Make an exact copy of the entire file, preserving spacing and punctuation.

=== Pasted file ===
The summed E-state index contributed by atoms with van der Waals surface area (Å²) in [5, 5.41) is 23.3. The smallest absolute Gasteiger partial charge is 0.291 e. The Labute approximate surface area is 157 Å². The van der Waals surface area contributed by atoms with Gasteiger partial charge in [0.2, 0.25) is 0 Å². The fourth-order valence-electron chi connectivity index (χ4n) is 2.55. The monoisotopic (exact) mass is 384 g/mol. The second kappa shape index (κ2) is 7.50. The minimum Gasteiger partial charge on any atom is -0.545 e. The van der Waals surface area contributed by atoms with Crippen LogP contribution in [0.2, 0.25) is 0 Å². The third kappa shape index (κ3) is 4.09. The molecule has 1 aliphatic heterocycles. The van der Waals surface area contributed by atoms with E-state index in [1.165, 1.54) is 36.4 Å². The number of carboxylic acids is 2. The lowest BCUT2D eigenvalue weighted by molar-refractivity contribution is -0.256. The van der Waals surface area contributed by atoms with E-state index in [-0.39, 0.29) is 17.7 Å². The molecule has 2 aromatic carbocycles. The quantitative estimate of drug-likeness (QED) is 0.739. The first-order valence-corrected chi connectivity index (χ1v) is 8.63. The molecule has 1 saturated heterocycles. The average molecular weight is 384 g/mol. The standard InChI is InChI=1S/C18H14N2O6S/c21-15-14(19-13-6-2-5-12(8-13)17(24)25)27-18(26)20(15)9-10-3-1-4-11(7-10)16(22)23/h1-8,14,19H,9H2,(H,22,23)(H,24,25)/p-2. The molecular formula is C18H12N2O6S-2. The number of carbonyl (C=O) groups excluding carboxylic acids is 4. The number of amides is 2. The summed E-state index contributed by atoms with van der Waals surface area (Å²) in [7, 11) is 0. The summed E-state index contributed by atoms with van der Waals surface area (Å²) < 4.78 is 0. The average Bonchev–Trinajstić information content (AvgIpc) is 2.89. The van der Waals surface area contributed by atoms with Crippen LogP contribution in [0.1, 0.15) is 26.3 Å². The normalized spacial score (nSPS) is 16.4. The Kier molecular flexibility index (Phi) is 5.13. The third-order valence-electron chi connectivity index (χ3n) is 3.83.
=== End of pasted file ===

The summed E-state index contributed by atoms with van der Waals surface area (Å²) in [5, 5.41) is 23.3. The smallest absolute Gasteiger partial charge is 0.291 e. The Labute approximate surface area is 157 Å². The van der Waals surface area contributed by atoms with Gasteiger partial charge in [0.2, 0.25) is 0 Å². The fourth-order valence-electron chi connectivity index (χ4n) is 2.55. The monoisotopic (exact) mass is 384 g/mol. The second kappa shape index (κ2) is 7.50. The minimum Gasteiger partial charge on any atom is -0.545 e. The van der Waals surface area contributed by atoms with Crippen LogP contribution in [0.2, 0.25) is 0 Å². The third kappa shape index (κ3) is 4.09. The molecule has 1 aliphatic heterocycles. The van der Waals surface area contributed by atoms with E-state index in [1.165, 1.54) is 36.4 Å². The number of carboxylic acids is 2. The lowest BCUT2D eigenvalue weighted by molar-refractivity contribution is -0.256. The van der Waals surface area contributed by atoms with E-state index in [-0.39, 0.29) is 17.7 Å². The molecule has 2 aromatic carbocycles. The quantitative estimate of drug-likeness (QED) is 0.739. The first-order valence-corrected chi connectivity index (χ1v) is 8.63. The molecule has 1 saturated heterocycles. The average molecular weight is 384 g/mol. The standard InChI is InChI=1S/C18H14N2O6S/c21-15-14(19-13-6-2-5-12(8-13)17(24)25)27-18(26)20(15)9-10-3-1-4-11(7-10)16(22)23/h1-8,14,19H,9H2,(H,22,23)(H,24,25)/p-2. The molecular formula is C18H12N2O6S-2. The number of carbonyl (C=O) groups excluding carboxylic acids is 4. The number of amides is 2. The summed E-state index contributed by atoms with van der Waals surface area (Å²) in [7, 11) is 0. The summed E-state index contributed by atoms with van der Waals surface area (Å²) < 4.78 is 0. The average Bonchev–Trinajstić information content (AvgIpc) is 2.89. The van der Waals surface area contributed by atoms with Crippen LogP contribution in [0.1, 0.15) is 26.3 Å². The normalized spacial score (nSPS) is 16.4. The Kier molecular flexibility index (Phi) is 5.13. The third-order valence-electron chi connectivity index (χ3n) is 3.83.